CEZs sound great for employment growth, but what job creation really needs is easing of labour laws across the country
The Modi government’s plan to tie tax holidays, capital subsidies and other incentives to companies looking to set up manufacturing bases in the 14 coastal employment zones (CEZs) to the number of jobs they directly create should give employment in the country a boost. These employment-, manufacturing- and exports-focused CEZs are envisaged to house projects across 35 different industries, including power, steel, electronics and apparel. The vision that comes under the over-arching Sagarmala (port-led development) programme should seem a key step in generating employment. Proposals for 37 clusters, as reported on the Sagarmala Programme’s official website, have been accepted, resulting in potential investment of upwards of Rs 4 lakh crore. The CEZs, the government believes, will provide jobs to over one crore youth within the next three years, as companies queue up to net the sops the government is offering.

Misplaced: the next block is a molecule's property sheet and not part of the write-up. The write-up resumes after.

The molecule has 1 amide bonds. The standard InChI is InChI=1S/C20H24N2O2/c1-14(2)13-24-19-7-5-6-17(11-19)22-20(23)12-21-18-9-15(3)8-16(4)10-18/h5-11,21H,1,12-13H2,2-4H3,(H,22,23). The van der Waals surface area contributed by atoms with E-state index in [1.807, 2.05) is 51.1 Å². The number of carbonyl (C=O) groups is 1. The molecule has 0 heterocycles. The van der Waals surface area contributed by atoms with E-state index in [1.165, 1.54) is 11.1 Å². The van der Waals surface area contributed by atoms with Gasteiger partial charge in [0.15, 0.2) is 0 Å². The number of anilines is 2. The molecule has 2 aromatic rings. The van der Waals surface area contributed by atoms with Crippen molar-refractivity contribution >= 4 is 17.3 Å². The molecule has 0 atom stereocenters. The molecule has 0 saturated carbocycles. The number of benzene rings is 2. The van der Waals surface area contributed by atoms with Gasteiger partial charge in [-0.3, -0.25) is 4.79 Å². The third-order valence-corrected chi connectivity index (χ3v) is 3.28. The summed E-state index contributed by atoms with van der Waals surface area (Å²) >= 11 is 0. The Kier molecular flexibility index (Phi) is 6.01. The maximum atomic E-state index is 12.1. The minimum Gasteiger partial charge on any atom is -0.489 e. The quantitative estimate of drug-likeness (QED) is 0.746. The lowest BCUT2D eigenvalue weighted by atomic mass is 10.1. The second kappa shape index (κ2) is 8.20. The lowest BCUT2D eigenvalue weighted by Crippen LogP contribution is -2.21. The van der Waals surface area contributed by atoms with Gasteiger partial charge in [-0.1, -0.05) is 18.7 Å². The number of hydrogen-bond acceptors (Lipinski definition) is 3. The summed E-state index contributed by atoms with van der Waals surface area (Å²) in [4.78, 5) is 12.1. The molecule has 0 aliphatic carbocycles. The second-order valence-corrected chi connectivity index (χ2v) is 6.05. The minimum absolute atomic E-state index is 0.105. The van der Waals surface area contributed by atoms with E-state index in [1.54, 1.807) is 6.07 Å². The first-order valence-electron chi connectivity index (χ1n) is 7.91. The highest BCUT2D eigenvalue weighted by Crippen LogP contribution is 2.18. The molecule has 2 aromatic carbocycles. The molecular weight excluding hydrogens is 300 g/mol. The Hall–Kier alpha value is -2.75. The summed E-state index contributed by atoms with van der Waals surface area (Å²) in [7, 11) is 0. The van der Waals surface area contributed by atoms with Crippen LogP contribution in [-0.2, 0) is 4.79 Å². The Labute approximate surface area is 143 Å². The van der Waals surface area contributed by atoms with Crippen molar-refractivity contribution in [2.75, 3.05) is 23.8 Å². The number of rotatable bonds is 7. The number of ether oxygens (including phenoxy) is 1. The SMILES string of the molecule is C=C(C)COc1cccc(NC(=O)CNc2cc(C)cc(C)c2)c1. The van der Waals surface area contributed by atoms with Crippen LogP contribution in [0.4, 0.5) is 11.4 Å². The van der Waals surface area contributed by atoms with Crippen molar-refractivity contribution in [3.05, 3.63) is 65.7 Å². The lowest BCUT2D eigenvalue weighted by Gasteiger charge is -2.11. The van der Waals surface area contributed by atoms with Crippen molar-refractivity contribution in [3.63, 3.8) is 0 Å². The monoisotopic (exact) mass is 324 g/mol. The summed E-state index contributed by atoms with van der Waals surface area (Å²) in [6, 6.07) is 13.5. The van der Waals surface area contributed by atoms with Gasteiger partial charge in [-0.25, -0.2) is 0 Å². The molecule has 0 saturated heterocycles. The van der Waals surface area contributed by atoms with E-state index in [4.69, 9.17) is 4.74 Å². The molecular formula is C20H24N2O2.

However, these are a way to sidestep the more urgent but politically contentious reforms like the easing of labour laws. For a start, despite recent rationalisation efforts, there are still far too many labour laws. Labour being a state subject, the onus for reforms is largely on the states. But, the BJP-led Centre hasn’t been able to coax meaningful reforms out of them, even though 19 states are ruled by the BJP and allies at the moment. Clustering and rationalising India’s 44 Central labour laws into distinct vertical labour codes (something that is still currently in the process) is the need of the hour. Hiring and firing also must be made much easier than it is at present. For instance, enterprises employing 100 or more people need the government’s approval to shut down. Even though Rajasthan has changed its law to push up the threshold to 300 workers, an amendment to the central law that allows a similar threshold is yet to be passed by Parliament. As per the International Labour Organisation’s India Wage Report, minimum wages are state government-determined for employees in selected ‘scheduled’ employment opportunities and this has led to 1,709 different rates across the country—this distorts the labour market, leading to a loss of any labour advantage Indian industries and their exports can hope for. So, CEZ sops may sound like the right policy, but the costs could prove a deterrent for small players; also, by the time they are up and running, India’s labour advantage would have been long lost to a Vietnam or a Bangladesh.